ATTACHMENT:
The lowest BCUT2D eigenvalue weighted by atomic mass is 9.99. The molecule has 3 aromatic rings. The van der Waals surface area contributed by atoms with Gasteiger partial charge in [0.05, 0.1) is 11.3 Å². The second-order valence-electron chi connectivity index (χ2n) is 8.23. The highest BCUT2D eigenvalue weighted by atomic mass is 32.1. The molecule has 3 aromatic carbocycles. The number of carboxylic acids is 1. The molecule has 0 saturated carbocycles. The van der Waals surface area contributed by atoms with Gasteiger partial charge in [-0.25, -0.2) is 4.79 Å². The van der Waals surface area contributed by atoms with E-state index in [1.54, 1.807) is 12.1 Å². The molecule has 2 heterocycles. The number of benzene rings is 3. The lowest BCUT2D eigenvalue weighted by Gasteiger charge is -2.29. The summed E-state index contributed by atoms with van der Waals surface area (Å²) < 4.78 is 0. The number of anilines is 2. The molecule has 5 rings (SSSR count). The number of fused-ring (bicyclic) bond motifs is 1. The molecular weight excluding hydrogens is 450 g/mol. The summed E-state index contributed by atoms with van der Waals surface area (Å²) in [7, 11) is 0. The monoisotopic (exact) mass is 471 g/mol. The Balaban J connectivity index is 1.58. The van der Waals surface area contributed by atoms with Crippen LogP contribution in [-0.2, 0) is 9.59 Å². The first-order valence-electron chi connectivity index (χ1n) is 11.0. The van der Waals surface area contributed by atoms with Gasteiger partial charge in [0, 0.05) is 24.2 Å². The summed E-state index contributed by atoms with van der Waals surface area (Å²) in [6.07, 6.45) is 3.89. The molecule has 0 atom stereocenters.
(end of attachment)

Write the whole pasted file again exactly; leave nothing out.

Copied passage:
The lowest BCUT2D eigenvalue weighted by atomic mass is 9.99. The molecule has 3 aromatic rings. The van der Waals surface area contributed by atoms with Gasteiger partial charge in [0.05, 0.1) is 11.3 Å². The second-order valence-electron chi connectivity index (χ2n) is 8.23. The highest BCUT2D eigenvalue weighted by atomic mass is 32.1. The molecule has 3 aromatic carbocycles. The number of carboxylic acids is 1. The molecule has 0 saturated carbocycles. The van der Waals surface area contributed by atoms with Gasteiger partial charge in [-0.25, -0.2) is 4.79 Å². The van der Waals surface area contributed by atoms with E-state index in [1.54, 1.807) is 12.1 Å². The molecule has 2 heterocycles. The number of benzene rings is 3. The lowest BCUT2D eigenvalue weighted by Gasteiger charge is -2.29. The summed E-state index contributed by atoms with van der Waals surface area (Å²) < 4.78 is 0. The number of anilines is 2. The molecule has 5 rings (SSSR count). The number of fused-ring (bicyclic) bond motifs is 1. The molecular weight excluding hydrogens is 450 g/mol. The summed E-state index contributed by atoms with van der Waals surface area (Å²) in [7, 11) is 0. The monoisotopic (exact) mass is 471 g/mol. The Balaban J connectivity index is 1.58. The van der Waals surface area contributed by atoms with Crippen LogP contribution in [-0.2, 0) is 9.59 Å². The first-order valence-electron chi connectivity index (χ1n) is 11.0. The van der Waals surface area contributed by atoms with Gasteiger partial charge in [0, 0.05) is 24.2 Å². The summed E-state index contributed by atoms with van der Waals surface area (Å²) in [6.07, 6.45) is 3.89. The molecule has 0 atom stereocenters.